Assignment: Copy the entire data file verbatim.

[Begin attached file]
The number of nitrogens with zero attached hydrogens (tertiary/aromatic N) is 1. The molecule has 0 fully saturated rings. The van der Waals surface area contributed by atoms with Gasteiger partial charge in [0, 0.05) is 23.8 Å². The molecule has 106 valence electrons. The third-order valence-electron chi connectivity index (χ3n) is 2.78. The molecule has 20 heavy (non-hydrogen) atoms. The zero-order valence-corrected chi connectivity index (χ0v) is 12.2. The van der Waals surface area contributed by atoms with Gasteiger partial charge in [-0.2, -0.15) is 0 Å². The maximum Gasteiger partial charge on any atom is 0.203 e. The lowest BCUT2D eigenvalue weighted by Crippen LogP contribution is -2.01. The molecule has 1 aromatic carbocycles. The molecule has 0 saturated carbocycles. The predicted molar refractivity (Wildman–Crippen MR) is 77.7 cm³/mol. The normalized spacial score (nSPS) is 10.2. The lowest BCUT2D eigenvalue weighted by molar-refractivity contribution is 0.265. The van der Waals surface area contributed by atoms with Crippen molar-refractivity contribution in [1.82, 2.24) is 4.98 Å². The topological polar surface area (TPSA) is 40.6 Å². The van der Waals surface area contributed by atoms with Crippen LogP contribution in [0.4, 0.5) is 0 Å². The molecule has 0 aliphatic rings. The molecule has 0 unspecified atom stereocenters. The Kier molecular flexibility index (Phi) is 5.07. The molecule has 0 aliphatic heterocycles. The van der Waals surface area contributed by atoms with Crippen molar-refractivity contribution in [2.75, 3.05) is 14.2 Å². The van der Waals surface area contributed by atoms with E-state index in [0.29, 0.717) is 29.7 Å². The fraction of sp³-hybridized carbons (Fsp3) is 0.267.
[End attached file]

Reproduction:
The number of nitrogens with zero attached hydrogens (tertiary/aromatic N) is 1. The molecule has 0 fully saturated rings. The van der Waals surface area contributed by atoms with Gasteiger partial charge in [0, 0.05) is 23.8 Å². The molecule has 106 valence electrons. The third-order valence-electron chi connectivity index (χ3n) is 2.78. The molecule has 20 heavy (non-hydrogen) atoms. The zero-order valence-corrected chi connectivity index (χ0v) is 12.2. The van der Waals surface area contributed by atoms with Gasteiger partial charge in [-0.2, -0.15) is 0 Å². The maximum Gasteiger partial charge on any atom is 0.203 e. The lowest BCUT2D eigenvalue weighted by Crippen LogP contribution is -2.01. The molecule has 1 aromatic carbocycles. The molecule has 0 saturated carbocycles. The predicted molar refractivity (Wildman–Crippen MR) is 77.7 cm³/mol. The normalized spacial score (nSPS) is 10.2. The lowest BCUT2D eigenvalue weighted by molar-refractivity contribution is 0.265. The van der Waals surface area contributed by atoms with Crippen molar-refractivity contribution in [1.82, 2.24) is 4.98 Å². The topological polar surface area (TPSA) is 40.6 Å². The van der Waals surface area contributed by atoms with Crippen LogP contribution in [0.4, 0.5) is 0 Å². The molecule has 0 aliphatic rings. The molecule has 0 unspecified atom stereocenters. The Kier molecular flexibility index (Phi) is 5.07. The molecule has 0 aliphatic heterocycles. The van der Waals surface area contributed by atoms with Crippen molar-refractivity contribution in [2.75, 3.05) is 14.2 Å². The van der Waals surface area contributed by atoms with E-state index in [0.29, 0.717) is 29.7 Å². The fraction of sp³-hybridized carbons (Fsp3) is 0.267.